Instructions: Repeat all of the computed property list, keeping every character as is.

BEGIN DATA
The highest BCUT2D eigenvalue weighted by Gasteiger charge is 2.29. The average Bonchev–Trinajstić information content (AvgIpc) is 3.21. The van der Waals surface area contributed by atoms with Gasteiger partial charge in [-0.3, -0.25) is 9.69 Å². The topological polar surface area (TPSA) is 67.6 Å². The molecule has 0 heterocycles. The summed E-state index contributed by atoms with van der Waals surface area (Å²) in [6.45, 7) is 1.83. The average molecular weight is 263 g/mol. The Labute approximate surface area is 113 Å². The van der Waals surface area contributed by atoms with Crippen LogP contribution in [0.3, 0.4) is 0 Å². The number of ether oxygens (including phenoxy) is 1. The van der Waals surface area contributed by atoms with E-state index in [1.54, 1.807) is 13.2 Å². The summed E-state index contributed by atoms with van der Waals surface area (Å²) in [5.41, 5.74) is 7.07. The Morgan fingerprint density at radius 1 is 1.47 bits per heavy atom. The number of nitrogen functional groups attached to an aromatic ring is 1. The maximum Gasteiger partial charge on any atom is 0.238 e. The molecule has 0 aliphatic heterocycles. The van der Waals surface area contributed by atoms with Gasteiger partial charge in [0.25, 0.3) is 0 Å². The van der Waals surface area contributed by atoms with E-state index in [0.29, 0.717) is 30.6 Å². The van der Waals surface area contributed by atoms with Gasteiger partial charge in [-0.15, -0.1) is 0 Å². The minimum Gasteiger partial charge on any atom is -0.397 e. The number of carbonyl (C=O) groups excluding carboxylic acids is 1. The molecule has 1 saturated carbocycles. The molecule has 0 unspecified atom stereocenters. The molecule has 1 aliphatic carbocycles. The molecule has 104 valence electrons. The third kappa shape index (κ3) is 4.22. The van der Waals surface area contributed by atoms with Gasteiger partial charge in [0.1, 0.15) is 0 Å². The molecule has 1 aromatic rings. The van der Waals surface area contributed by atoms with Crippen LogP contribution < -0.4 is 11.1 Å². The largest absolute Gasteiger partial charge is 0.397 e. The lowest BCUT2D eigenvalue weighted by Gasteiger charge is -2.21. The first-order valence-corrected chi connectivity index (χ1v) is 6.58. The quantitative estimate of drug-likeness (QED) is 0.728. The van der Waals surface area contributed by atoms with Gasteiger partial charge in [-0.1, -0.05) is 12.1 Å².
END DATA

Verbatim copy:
The highest BCUT2D eigenvalue weighted by Gasteiger charge is 2.29. The average Bonchev–Trinajstić information content (AvgIpc) is 3.21. The van der Waals surface area contributed by atoms with Gasteiger partial charge in [-0.3, -0.25) is 9.69 Å². The topological polar surface area (TPSA) is 67.6 Å². The molecule has 0 heterocycles. The summed E-state index contributed by atoms with van der Waals surface area (Å²) in [6.45, 7) is 1.83. The average molecular weight is 263 g/mol. The Labute approximate surface area is 113 Å². The van der Waals surface area contributed by atoms with Crippen LogP contribution in [0.3, 0.4) is 0 Å². The number of ether oxygens (including phenoxy) is 1. The van der Waals surface area contributed by atoms with E-state index in [1.54, 1.807) is 13.2 Å². The summed E-state index contributed by atoms with van der Waals surface area (Å²) in [5.41, 5.74) is 7.07. The Morgan fingerprint density at radius 1 is 1.47 bits per heavy atom. The number of nitrogen functional groups attached to an aromatic ring is 1. The maximum Gasteiger partial charge on any atom is 0.238 e. The molecule has 0 aliphatic heterocycles. The van der Waals surface area contributed by atoms with Gasteiger partial charge in [0.25, 0.3) is 0 Å². The van der Waals surface area contributed by atoms with E-state index in [0.29, 0.717) is 30.6 Å². The van der Waals surface area contributed by atoms with Gasteiger partial charge in [-0.15, -0.1) is 0 Å². The minimum Gasteiger partial charge on any atom is -0.397 e. The number of carbonyl (C=O) groups excluding carboxylic acids is 1. The molecule has 1 saturated carbocycles. The molecule has 0 unspecified atom stereocenters. The molecule has 1 aliphatic carbocycles. The molecule has 104 valence electrons. The third kappa shape index (κ3) is 4.22. The van der Waals surface area contributed by atoms with Gasteiger partial charge in [0.1, 0.15) is 0 Å². The molecule has 1 aromatic rings. The van der Waals surface area contributed by atoms with Crippen LogP contribution < -0.4 is 11.1 Å². The largest absolute Gasteiger partial charge is 0.397 e. The lowest BCUT2D eigenvalue weighted by Gasteiger charge is -2.21. The first-order valence-corrected chi connectivity index (χ1v) is 6.58. The quantitative estimate of drug-likeness (QED) is 0.728. The van der Waals surface area contributed by atoms with Gasteiger partial charge in [-0.1, -0.05) is 12.1 Å².